FINANCIAL SERVICES | Staff Reporter, Singapore

Singapore IPOs lag Asian peers as homegrown companies rush to list abroad

Cross-border listings ballooned 300% in volume compared to domestic flotations which surged 64%.

With a growing number of Singapore companies choosing to list abroad, the number of cross-border listings ballooned 300% in terms of volume and 166% in terms of value compared to the 64% increase in domestic capital raising, according to a report by law firm Baker McKenzie.

Also read: Singapore IPOs hit by trade tensions

The Hong Kong GEM has emerged as the top destination for local companies seeking outside listings after accounting for two-thirds of total number of issues from Singapore with market experts attributing the close proximity of Hong Kong to China’s massive market diminishing Singapore’s attractiveness.

Overall IPOs by Singapore issuers ballooned 78% YoY to raise U$459m in the first half of 2018 although this represents weaker activity compared to their Asian counterparts. The 12 listings in Singapore, which indicates a 20% YoY increase, also represents a gradual decline in number of listings in the last ten years, Baker Mckenzie observed.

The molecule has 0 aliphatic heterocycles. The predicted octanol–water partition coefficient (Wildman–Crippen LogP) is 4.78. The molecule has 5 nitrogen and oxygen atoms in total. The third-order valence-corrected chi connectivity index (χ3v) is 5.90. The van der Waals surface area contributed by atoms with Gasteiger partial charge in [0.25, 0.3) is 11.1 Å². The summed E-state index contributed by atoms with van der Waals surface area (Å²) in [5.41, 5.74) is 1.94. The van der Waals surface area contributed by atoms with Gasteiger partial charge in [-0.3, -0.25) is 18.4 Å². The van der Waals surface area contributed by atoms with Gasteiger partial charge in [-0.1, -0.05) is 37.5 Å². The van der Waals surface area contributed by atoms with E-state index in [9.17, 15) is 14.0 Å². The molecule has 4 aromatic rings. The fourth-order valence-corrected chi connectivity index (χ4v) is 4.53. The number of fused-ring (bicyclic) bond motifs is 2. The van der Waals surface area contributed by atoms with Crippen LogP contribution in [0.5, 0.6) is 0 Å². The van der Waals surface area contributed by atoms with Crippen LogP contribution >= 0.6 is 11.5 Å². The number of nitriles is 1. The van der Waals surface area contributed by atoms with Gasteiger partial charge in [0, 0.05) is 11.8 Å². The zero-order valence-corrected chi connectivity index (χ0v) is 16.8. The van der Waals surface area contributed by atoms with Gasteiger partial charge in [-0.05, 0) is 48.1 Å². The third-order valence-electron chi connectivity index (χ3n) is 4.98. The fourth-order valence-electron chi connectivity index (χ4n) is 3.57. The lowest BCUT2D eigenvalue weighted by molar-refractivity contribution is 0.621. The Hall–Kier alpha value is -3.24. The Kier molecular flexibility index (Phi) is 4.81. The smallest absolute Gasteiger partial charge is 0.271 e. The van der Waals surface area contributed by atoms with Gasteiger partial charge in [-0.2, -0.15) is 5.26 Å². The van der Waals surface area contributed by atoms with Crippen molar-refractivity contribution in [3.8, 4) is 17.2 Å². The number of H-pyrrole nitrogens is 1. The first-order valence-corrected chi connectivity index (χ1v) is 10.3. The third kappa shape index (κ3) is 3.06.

The lion city is also losing out on profitable tech companies as gaming technology company Razer chose to list in Hong Kong last year. Less than eight months after delisting from SGX, OSIM International relisted as V3 Group in the Asian financial hub.

As a result, Singapore has been steadily rolling out programmes to boost the competitiveness of the local bourse and lure tech companies to list.

Also readIs Singapore failing in its bid for Asia's IPO market?

SGX recently teamed up with the Tel Aviv Stock Exchange to get technology and healthcare companies to list on both exchanges by providing assistance during the pre-listing stage, facilitating the listing process and providing post-listing support. It also partnered with IMDA to ease the IPO launch process of high-tech startups early last year as well as forging an agreement with Nasdaq to enable companies to list on both venues.

“The tie-up, which comes as the two exchanges grapple with a decline in new listings, would help Asian companies first list in Singapore as a springboard and then ease smoothly to the Nasdaq as they expand globally,” Baker McKenzie added. 

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